October 13, 2021
OLYMPIA, Wash. – Edward J. Chadwick, of Yakima, pleaded guilty to first degree theft in Spokane County Superior Court involving 24 insurance premium financing loans. Chadwick was ordered by the court to report to Spokane County Jail by October 1 to serve 30 days in custody. He also has to pay $ 600 in legal costs and $ 847,795 in restitution to a premium Spokane finance company.
Charges against Chadwick were laid following an investigation by the Criminal Investigations Unit (CIU) of Insurance Commissioner Mike Kreidler.
Chadwick was an insurance producer and owned an insurance agency called Kelt, mainly selling insurance to transport companies. He is accused of fraudulently obtaining 24 insurance premium finance loans totaling $ 2.8 million from April 2016 to July 2018 from Tepco, a Spokane-based premium finance company. He is accused of obtaining loans on behalf of several bogus trucking companies for commercial policies that did not exist. He also obtained loans on behalf of a real trucking company, a former client, without the client’s knowledge.
An insurance premium finance loan helps businesses pay for P&C insurance in installments rather than paying an entire year’s premium in full. The premium finance company pays the entire annual premium to the insurance company and the policyholder makes payments, including interest, to the premium finance company. The insurance producer helps the policyholder find the loan.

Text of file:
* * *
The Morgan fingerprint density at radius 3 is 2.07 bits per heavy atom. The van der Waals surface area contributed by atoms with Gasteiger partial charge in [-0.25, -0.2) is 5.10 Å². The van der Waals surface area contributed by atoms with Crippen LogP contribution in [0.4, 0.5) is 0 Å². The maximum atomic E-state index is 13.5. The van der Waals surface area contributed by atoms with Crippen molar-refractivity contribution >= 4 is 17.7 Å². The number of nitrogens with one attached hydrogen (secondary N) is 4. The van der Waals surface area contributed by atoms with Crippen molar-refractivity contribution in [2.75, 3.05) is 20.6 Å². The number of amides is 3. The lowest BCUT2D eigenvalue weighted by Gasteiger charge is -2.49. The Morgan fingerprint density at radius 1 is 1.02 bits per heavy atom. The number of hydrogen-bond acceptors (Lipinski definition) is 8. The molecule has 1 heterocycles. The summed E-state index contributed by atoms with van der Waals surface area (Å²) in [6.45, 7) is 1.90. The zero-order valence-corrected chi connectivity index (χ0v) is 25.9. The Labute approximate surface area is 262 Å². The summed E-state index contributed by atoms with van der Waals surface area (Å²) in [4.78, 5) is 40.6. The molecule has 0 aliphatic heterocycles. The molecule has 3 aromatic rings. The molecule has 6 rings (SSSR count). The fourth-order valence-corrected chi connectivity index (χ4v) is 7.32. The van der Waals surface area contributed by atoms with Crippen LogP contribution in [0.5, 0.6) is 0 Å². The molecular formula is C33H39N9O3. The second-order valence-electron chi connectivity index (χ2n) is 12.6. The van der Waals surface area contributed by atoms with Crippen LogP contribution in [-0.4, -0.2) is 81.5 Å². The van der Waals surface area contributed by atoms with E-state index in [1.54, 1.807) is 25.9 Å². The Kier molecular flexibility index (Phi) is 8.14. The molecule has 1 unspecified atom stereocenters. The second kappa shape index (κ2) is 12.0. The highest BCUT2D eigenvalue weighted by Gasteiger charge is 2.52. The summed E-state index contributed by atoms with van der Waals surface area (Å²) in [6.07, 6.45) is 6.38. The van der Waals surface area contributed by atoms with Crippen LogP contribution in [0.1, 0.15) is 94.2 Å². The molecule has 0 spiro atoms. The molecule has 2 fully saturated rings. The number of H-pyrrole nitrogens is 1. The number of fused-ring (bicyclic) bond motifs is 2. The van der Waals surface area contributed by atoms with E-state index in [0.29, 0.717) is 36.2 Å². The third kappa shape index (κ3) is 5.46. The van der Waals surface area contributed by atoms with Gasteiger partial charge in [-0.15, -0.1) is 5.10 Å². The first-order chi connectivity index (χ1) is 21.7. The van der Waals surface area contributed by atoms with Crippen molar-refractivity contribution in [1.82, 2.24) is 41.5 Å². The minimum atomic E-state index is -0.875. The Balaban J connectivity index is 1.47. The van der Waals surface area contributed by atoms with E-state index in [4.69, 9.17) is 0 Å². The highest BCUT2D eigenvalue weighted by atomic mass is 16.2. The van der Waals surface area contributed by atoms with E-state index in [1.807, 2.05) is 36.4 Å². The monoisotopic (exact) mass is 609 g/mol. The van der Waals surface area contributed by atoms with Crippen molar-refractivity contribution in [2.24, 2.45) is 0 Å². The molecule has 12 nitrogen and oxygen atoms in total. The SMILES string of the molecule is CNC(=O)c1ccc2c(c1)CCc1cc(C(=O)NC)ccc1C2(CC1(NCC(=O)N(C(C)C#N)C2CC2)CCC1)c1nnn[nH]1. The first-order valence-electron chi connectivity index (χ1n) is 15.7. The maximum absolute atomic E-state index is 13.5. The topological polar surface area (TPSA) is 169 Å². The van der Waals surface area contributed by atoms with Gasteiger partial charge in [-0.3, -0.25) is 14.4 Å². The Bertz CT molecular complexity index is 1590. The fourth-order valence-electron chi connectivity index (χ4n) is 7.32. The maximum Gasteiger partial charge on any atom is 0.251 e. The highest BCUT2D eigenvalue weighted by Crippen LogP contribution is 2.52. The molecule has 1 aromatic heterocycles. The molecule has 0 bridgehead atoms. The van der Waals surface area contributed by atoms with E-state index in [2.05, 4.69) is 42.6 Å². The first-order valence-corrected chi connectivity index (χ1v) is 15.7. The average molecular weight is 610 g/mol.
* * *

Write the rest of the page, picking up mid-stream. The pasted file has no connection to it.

Tepco informed Kreidler’s office of the activity in December 2018. Chadwick repaid $ 1.9 million plus interest to Tepco. The loan balance is $ 898,662, excluding interest and fees.
Kreidler revoked Chadwick’s insurance producer license in February 2019. Chadwick contested the revocation, but Kreidler’s office prevailed and his license was formally revoked in September 2019.
Kreidler’s CIU investigates insurance fraud and works with the Washington State Patrol and state and local prosecutors on criminal matters. Insurance fraud costs the average family $ 400 to $ 700 per year in increased premiums. Insurance companies are required by law to report fraud to the commissioner.
Consumers can report suspected insurance fraud on the Insurance Commissioner’s website.